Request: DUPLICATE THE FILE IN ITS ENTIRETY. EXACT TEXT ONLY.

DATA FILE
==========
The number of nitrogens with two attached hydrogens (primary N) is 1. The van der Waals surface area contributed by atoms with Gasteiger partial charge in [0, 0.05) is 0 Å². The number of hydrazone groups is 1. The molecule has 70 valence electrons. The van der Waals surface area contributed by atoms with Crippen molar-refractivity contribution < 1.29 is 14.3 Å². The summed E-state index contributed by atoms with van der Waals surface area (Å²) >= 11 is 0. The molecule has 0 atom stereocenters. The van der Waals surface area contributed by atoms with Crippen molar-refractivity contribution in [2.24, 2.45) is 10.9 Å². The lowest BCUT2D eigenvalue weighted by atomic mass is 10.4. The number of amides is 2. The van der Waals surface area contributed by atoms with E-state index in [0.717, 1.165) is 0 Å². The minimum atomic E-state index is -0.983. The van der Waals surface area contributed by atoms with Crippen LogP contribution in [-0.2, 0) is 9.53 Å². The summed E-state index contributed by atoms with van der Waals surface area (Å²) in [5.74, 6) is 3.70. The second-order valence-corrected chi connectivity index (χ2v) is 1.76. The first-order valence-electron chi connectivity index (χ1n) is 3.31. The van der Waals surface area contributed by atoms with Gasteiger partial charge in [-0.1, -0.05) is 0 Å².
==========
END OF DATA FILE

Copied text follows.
The number of nitrogens with two attached hydrogens (primary N) is 1. The van der Waals surface area contributed by atoms with Gasteiger partial charge in [0, 0.05) is 0 Å². The number of hydrazone groups is 1. The molecule has 70 valence electrons. The van der Waals surface area contributed by atoms with Crippen molar-refractivity contribution < 1.29 is 14.3 Å². The summed E-state index contributed by atoms with van der Waals surface area (Å²) >= 11 is 0. The molecule has 0 atom stereocenters. The van der Waals surface area contributed by atoms with Crippen molar-refractivity contribution in [2.24, 2.45) is 10.9 Å². The lowest BCUT2D eigenvalue weighted by atomic mass is 10.4. The number of amides is 2. The van der Waals surface area contributed by atoms with E-state index in [0.717, 1.165) is 0 Å². The minimum atomic E-state index is -0.983. The van der Waals surface area contributed by atoms with Crippen LogP contribution in [-0.2, 0) is 9.53 Å². The summed E-state index contributed by atoms with van der Waals surface area (Å²) in [5.74, 6) is 3.70. The second-order valence-corrected chi connectivity index (χ2v) is 1.76. The first-order valence-electron chi connectivity index (χ1n) is 3.31. The van der Waals surface area contributed by atoms with Gasteiger partial charge in [-0.1, -0.05) is 0 Å².